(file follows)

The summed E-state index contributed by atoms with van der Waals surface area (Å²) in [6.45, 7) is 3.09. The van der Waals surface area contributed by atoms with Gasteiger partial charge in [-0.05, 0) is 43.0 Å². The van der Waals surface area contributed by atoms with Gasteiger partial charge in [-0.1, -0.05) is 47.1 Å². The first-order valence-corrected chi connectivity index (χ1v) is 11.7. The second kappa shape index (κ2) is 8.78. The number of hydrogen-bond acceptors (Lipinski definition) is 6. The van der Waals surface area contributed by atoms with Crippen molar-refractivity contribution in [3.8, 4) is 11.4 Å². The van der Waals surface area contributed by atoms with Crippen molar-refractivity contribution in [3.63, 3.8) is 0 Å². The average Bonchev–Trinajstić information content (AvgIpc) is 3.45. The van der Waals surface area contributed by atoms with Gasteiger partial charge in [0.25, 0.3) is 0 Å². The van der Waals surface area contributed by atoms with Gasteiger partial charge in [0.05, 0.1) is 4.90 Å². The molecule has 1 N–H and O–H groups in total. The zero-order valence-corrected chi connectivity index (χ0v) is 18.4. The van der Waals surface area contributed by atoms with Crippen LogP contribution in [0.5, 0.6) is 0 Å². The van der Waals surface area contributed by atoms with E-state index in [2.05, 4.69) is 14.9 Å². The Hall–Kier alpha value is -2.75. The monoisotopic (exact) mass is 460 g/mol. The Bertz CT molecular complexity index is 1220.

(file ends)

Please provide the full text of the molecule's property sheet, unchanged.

The summed E-state index contributed by atoms with van der Waals surface area (Å²) in [6.45, 7) is 3.09. The van der Waals surface area contributed by atoms with Gasteiger partial charge in [-0.05, 0) is 43.0 Å². The van der Waals surface area contributed by atoms with Gasteiger partial charge in [-0.1, -0.05) is 47.1 Å². The first-order valence-corrected chi connectivity index (χ1v) is 11.7. The second kappa shape index (κ2) is 8.78. The number of hydrogen-bond acceptors (Lipinski definition) is 6. The van der Waals surface area contributed by atoms with Crippen molar-refractivity contribution in [3.8, 4) is 11.4 Å². The van der Waals surface area contributed by atoms with Crippen molar-refractivity contribution in [3.63, 3.8) is 0 Å². The average Bonchev–Trinajstić information content (AvgIpc) is 3.45. The van der Waals surface area contributed by atoms with Gasteiger partial charge in [0.25, 0.3) is 0 Å². The van der Waals surface area contributed by atoms with Gasteiger partial charge in [0.05, 0.1) is 4.90 Å². The molecule has 1 N–H and O–H groups in total. The zero-order valence-corrected chi connectivity index (χ0v) is 18.4. The van der Waals surface area contributed by atoms with Crippen LogP contribution in [0.5, 0.6) is 0 Å². The van der Waals surface area contributed by atoms with E-state index in [2.05, 4.69) is 14.9 Å². The Hall–Kier alpha value is -2.75. The monoisotopic (exact) mass is 460 g/mol. The Bertz CT molecular complexity index is 1220.